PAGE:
To properly evaluate a system, your test information needs must be germane to the documents in the test document collection, and appropriate for predicted usage of the system. These information needs are best designed by domain experts. Using random combinations of query terms as an information need is generally not a good idea because typically they will not resemble the actual distribution of information needs.
Given information needs and documents, you need to collect relevance assessments. This is a time-consuming and expensive process involving human beings. For tiny collections like Cranfield, exhaustive judgments of relevance for each query and document pair were obtained. For large modern collections, it is usual for relevance to be assessed only for a subset of the documents for each query. The most standard approach is pooling , where relevance is assessed over a subset of the collection that is formed from the top documents returned by a number of different IR systems (usually the ones to be evaluated), and perhaps other sources such as the results of Boolean keyword searches or documents found by expert searchers in an interactive process.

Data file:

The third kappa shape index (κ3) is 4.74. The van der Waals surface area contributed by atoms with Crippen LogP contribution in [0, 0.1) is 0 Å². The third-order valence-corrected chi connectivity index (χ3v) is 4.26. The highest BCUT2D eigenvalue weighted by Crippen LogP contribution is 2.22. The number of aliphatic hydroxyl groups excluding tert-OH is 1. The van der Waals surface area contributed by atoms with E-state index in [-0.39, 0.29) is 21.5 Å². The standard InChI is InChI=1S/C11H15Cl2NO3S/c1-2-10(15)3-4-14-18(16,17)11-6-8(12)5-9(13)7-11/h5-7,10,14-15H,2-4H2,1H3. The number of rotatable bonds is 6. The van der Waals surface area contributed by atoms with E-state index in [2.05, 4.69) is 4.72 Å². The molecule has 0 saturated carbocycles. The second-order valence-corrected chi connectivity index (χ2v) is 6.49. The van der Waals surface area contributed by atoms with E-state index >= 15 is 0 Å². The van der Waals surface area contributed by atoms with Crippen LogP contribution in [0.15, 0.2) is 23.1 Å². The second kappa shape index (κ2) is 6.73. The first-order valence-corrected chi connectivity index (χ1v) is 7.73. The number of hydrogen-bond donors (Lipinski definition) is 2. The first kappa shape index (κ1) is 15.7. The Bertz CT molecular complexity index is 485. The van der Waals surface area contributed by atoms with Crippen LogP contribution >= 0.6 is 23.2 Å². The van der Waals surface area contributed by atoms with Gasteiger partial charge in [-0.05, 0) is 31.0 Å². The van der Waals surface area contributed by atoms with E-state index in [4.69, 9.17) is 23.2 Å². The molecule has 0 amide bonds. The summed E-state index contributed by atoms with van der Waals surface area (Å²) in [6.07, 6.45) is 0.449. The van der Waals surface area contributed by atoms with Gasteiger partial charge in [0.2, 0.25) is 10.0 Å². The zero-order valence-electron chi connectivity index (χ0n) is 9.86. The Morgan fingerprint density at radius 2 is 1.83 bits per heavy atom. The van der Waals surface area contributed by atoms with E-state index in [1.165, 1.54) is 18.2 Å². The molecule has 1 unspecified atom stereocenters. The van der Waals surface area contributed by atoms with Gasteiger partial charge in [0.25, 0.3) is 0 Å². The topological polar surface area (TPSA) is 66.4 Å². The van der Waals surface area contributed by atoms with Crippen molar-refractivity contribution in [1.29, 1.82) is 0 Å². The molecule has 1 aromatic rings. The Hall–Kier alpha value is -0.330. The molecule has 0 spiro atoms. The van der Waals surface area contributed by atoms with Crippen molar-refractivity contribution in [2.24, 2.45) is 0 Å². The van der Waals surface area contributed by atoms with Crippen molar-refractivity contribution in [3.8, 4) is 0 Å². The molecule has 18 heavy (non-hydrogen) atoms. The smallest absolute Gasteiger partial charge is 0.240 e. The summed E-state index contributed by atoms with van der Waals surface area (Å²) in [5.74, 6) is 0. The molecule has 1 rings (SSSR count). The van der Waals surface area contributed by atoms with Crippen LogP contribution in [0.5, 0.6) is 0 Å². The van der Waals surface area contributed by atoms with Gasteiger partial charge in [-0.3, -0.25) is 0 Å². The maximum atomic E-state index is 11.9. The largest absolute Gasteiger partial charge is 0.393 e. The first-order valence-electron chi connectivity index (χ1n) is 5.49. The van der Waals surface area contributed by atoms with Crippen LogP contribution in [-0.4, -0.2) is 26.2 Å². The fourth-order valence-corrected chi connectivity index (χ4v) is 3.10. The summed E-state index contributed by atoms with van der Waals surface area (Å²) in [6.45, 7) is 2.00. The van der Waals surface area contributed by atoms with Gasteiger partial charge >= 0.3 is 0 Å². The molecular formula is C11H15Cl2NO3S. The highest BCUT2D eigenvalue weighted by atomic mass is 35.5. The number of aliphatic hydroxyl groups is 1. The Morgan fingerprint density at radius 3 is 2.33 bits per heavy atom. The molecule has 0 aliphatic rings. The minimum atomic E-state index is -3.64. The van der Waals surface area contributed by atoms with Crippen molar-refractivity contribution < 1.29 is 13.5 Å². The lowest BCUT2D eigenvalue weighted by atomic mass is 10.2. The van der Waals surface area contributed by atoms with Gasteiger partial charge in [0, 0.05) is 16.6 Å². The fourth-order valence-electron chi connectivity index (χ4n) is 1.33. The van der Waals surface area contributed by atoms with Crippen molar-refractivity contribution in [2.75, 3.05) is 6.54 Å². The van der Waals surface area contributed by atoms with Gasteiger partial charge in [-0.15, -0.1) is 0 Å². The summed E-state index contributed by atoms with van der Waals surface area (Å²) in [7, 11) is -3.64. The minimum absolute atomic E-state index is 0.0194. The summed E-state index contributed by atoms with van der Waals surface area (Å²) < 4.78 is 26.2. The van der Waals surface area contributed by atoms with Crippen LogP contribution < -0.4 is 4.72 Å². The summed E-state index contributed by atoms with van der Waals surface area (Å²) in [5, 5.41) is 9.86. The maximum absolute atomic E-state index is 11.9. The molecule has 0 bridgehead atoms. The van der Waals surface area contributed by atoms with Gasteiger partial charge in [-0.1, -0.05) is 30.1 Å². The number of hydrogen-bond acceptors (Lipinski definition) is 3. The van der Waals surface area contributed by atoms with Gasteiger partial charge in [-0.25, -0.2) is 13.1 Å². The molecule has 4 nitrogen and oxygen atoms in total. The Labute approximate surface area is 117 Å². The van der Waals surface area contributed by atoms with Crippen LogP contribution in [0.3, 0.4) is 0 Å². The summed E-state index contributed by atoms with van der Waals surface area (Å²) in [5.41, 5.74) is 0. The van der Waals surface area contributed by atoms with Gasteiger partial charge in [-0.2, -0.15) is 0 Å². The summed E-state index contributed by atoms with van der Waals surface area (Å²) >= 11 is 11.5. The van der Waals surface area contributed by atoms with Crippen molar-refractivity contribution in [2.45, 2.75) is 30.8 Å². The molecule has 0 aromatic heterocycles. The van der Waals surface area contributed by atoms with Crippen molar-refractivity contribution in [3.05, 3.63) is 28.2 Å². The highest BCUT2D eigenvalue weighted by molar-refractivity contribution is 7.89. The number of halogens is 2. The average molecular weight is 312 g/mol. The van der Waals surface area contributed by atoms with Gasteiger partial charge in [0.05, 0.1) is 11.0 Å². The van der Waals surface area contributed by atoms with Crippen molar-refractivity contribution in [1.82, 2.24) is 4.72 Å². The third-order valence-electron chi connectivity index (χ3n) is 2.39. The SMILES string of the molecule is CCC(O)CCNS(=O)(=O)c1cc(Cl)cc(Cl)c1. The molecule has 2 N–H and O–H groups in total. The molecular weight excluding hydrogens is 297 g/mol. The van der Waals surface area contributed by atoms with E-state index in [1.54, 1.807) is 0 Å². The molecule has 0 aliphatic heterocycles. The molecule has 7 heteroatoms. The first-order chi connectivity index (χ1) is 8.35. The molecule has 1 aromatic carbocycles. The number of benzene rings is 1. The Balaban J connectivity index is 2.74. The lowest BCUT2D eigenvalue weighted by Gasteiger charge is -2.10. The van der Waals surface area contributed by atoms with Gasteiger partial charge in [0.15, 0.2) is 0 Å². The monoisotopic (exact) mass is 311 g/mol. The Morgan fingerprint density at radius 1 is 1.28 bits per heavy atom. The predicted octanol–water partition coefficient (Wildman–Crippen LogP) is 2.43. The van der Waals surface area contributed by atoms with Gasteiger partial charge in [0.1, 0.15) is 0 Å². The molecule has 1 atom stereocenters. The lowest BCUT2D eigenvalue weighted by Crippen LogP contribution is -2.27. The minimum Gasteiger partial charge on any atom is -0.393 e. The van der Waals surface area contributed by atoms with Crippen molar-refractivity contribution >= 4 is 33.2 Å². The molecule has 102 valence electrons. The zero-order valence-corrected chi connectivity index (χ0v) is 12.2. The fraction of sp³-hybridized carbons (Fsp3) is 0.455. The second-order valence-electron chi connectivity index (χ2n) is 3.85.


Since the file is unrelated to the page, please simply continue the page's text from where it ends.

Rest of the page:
A human is not a device that reliably reports a gold standard judgment of relevance of a document to a query. Rather, humans and their relevance judgments are quite idiosyncratic and variable. But this is not a problem to be solved: in the final analysis, the success of an IR system depends on how good it is at satisfying the needs of these idiosyncratic humans, one information need at a time.
Nevertheless, it is interesting to consider and measure how much
agreement between judges there is on relevance judgments.
In the social sciences, a common measure for agreement between judges is
the kappa statistic . It is designed for categorical judgments and
corrects a simple agreement rate for the rate of chance agreement.
Interjudge agreement of relevance has been measured within the TREC evaluations and for medical IR collections. Using the above rules of thumb, the level of agreement normally falls in the range of ``fair'' (0.67-0.8). The fact that human agreement on a binary relevance judgment is quite modest is one reason for not requiring more fine-grained relevance labeling from the test set creator. To answer the question of whether IR evaluation results are valid despite the variation of individual assessors' judgments, people have experimented with evaluations taking one or the other of two judges' opinions as the gold standard. The choice can make a considerable absolute difference to reported scores, but has in general been found to have little impact on the relative effectiveness ranking of either different systems or variants of a single system which are being compared for effectiveness.